Written by Julie Rekha
Edited by Sara Kelley, NSNY
Starting out not long ago as a visual artist, I found it to be creatively very fulfilling. There were many artistic discoveries that helped me find my true self and when it came to my network, some people were supportive and some were not comfortable acknowledging it. A friend once told me, that because art evokes feelings and deep imagination, it can affect those who are not ready to be expressive. So be ready to take criticism and rejection as part of the process.
You may feel all alone in your career as an artist, with so many competitions in the market and a product that is undervalued. Here are some of the challenges we face on a regular basis and even for the professional who may be a lot more established, these are common problems.
1. My Art Is Not Good Enough
Feel like you are not “creative or good enough”? Think deeply on what your definition of creative is for you. Do you think that your art is not creative or great enough since it doesn’t look as special as some other piece of art you must have compared it with? Or is it because you haven’t been doing art for a long time? Whatever it might be – you shouldn’t feel that your art isn’t creative or good enough, as such art will continually be evolving and getting better as time evolves. The actual remedy to this issue is to simply place your art out there in the marketplace and market it, even though you do not feel it’s good or creative enough to sell.
This provides a good learning experience and it will help you accept the reality that art is not designed to be perfect. Though you might view your primary art piece and feel it suck, that happens to a majority of us, so accept it and embrace it. If you truly think that your art requires some work, you then should keep practicing and get yourself into more courses that can help you develop further.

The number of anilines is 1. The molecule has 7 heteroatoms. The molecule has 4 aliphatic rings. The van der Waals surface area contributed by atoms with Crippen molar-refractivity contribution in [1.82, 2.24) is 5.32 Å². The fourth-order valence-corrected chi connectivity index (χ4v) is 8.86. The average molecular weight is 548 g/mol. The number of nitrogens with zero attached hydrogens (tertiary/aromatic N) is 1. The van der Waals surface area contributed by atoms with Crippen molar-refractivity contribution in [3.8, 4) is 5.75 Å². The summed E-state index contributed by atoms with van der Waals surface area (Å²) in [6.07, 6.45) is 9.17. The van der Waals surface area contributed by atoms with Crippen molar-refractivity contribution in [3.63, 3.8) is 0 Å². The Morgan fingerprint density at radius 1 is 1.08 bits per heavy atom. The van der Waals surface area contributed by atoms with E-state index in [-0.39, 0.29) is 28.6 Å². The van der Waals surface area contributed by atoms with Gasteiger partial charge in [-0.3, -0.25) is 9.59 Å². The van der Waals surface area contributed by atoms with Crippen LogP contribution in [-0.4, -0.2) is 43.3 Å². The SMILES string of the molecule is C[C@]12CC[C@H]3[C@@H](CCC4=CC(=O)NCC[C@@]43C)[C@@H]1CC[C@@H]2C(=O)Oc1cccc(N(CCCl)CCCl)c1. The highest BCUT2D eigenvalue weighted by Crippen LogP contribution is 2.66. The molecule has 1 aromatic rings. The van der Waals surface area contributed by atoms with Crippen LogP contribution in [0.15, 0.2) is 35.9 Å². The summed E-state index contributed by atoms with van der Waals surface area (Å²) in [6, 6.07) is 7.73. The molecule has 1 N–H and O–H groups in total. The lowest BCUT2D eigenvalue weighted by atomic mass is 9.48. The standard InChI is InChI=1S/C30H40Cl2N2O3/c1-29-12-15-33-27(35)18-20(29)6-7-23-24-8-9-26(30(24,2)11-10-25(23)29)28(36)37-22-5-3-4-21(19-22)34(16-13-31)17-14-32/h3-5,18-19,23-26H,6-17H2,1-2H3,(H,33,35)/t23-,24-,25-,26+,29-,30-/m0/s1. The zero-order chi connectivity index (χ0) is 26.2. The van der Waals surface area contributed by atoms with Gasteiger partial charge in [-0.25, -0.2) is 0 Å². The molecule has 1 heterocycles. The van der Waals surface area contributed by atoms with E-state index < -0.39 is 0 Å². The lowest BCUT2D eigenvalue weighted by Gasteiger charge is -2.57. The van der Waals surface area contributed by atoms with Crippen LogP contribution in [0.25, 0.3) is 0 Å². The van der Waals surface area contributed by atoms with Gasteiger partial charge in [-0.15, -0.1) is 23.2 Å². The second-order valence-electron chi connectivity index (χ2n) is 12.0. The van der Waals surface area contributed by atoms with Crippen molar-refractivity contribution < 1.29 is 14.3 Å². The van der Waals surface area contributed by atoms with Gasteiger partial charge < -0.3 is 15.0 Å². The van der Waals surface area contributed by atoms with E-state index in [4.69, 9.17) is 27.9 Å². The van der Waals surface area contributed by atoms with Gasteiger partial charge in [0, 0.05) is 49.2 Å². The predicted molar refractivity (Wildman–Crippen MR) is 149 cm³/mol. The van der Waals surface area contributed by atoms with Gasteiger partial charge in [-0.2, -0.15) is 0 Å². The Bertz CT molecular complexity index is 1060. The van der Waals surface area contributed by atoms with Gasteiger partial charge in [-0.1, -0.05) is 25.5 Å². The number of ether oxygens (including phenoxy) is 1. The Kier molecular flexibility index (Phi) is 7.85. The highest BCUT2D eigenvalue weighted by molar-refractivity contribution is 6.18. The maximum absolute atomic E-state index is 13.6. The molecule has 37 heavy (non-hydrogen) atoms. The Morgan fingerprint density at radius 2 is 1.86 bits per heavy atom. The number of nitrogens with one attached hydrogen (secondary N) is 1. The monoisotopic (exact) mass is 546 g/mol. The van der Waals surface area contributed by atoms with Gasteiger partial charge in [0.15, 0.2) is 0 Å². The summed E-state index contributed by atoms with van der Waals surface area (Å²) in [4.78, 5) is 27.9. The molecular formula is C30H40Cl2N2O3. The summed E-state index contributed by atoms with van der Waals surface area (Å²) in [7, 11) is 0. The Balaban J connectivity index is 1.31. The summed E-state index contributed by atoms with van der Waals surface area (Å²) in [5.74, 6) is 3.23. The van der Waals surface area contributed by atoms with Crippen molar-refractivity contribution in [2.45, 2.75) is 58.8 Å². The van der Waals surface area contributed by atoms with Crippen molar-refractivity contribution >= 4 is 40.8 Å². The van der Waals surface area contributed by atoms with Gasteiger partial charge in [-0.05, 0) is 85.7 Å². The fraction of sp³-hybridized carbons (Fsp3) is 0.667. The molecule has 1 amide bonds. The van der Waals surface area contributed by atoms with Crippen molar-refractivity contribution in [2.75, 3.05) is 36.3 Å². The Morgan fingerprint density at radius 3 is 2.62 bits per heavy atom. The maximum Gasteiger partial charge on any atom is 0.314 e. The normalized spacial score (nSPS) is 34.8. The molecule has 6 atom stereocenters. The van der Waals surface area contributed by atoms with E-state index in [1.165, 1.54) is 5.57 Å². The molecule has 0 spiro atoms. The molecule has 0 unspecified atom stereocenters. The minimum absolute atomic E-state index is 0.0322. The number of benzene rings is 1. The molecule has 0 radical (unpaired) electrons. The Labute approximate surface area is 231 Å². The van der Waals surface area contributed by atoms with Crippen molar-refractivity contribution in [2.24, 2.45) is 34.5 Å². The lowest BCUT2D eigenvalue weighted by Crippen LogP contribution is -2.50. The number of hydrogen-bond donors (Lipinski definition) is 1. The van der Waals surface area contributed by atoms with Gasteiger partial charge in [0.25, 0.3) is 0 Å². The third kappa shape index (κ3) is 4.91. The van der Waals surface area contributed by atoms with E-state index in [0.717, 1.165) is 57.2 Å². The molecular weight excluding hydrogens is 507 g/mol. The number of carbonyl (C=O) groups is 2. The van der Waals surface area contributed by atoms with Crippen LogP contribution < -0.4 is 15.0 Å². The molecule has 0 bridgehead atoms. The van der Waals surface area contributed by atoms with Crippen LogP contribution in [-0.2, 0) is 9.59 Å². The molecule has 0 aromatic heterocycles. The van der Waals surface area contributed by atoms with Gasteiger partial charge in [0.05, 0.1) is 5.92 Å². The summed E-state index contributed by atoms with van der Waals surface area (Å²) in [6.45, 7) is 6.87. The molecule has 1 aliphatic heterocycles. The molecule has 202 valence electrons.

2. Nobody Is Purchasing My Art Work
When you feel like nobody is purchasing your artwork, ask yourself if you have a blueprint to attain the required sales? What channels do you sell from, and what are you doing to ensure those places are generating any income? Are you regularly updating your online store? Are you selling your artworks to the right target audience? Are you promoting through social media and are you doing it efficiently? Let’s consider each of these following queries further and talk about them individually – for you to reach an ideal solution for this issue you must be willing to find where your problems are and resolve them as quickly as possible.
I personally do not sell my art freely to anyone because there must be value and respect for my creations, so finding myself the right buyer is something that is a challenge constantly. You do not want to sell your art to someone for loose change and find that your masterpiece has been left in the basement and is collecting dust. If you are marketing your collections at a more affordable price range, then invest in selling reproductions/fine art prints instead.
3. I Don’t Have a Plan for My Sales
For you to attain more sales, you are required to have a plan on how you will attain them. Having plans/blueprints keeps you concentrated on your mission and helps you attain your objectives quicker as you have a better view of where it will go contingent on such a plan. If you do not have a plan; then this could be the purpose you are not selling enough of your artworks.
Another good option would be to view other artists and how they are marketing their artworks. It does not always require for you to sell in galleries or at the markets. These days you can upload your art on many platforms that can help you sell.